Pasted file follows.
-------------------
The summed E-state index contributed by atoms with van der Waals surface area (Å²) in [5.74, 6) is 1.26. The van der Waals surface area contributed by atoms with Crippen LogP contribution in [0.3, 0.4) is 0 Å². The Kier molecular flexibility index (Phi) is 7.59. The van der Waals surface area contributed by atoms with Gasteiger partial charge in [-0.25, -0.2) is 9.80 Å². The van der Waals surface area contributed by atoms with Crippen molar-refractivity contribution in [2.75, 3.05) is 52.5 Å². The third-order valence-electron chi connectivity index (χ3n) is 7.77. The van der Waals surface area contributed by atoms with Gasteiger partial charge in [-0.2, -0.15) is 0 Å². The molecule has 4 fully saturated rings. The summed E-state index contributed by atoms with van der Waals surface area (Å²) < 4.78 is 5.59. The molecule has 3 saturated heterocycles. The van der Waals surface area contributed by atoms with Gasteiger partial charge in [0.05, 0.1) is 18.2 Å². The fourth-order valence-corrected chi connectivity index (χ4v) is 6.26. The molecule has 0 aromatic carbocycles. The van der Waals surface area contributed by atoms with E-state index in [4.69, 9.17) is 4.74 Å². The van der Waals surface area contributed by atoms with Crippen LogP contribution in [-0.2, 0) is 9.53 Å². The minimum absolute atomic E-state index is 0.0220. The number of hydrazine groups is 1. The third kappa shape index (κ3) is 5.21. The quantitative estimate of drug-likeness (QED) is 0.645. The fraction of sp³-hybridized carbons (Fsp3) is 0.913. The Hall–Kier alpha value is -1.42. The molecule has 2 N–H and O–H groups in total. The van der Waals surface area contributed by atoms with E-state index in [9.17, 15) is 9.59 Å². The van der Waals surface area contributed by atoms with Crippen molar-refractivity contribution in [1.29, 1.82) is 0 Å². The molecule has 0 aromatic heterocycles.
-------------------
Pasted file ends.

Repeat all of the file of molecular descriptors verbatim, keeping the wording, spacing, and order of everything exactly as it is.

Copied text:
The summed E-state index contributed by atoms with van der Waals surface area (Å²) in [5.74, 6) is 1.26. The van der Waals surface area contributed by atoms with Crippen LogP contribution in [0.3, 0.4) is 0 Å². The Kier molecular flexibility index (Phi) is 7.59. The van der Waals surface area contributed by atoms with Gasteiger partial charge in [-0.25, -0.2) is 9.80 Å². The van der Waals surface area contributed by atoms with Crippen molar-refractivity contribution in [2.75, 3.05) is 52.5 Å². The third-order valence-electron chi connectivity index (χ3n) is 7.77. The van der Waals surface area contributed by atoms with Gasteiger partial charge in [-0.2, -0.15) is 0 Å². The molecule has 4 fully saturated rings. The summed E-state index contributed by atoms with van der Waals surface area (Å²) < 4.78 is 5.59. The molecule has 3 saturated heterocycles. The van der Waals surface area contributed by atoms with Gasteiger partial charge in [0.05, 0.1) is 18.2 Å². The fourth-order valence-corrected chi connectivity index (χ4v) is 6.26. The molecule has 0 aromatic carbocycles. The van der Waals surface area contributed by atoms with E-state index in [4.69, 9.17) is 4.74 Å². The van der Waals surface area contributed by atoms with Crippen LogP contribution in [-0.2, 0) is 9.53 Å². The minimum absolute atomic E-state index is 0.0220. The number of hydrazine groups is 1. The third kappa shape index (κ3) is 5.21. The quantitative estimate of drug-likeness (QED) is 0.645. The fraction of sp³-hybridized carbons (Fsp3) is 0.913. The Hall–Kier alpha value is -1.42. The molecule has 2 N–H and O–H groups in total. The van der Waals surface area contributed by atoms with E-state index in [9.17, 15) is 9.59 Å². The van der Waals surface area contributed by atoms with Crippen molar-refractivity contribution in [1.29, 1.82) is 0 Å². The molecule has 0 aromatic heterocycles.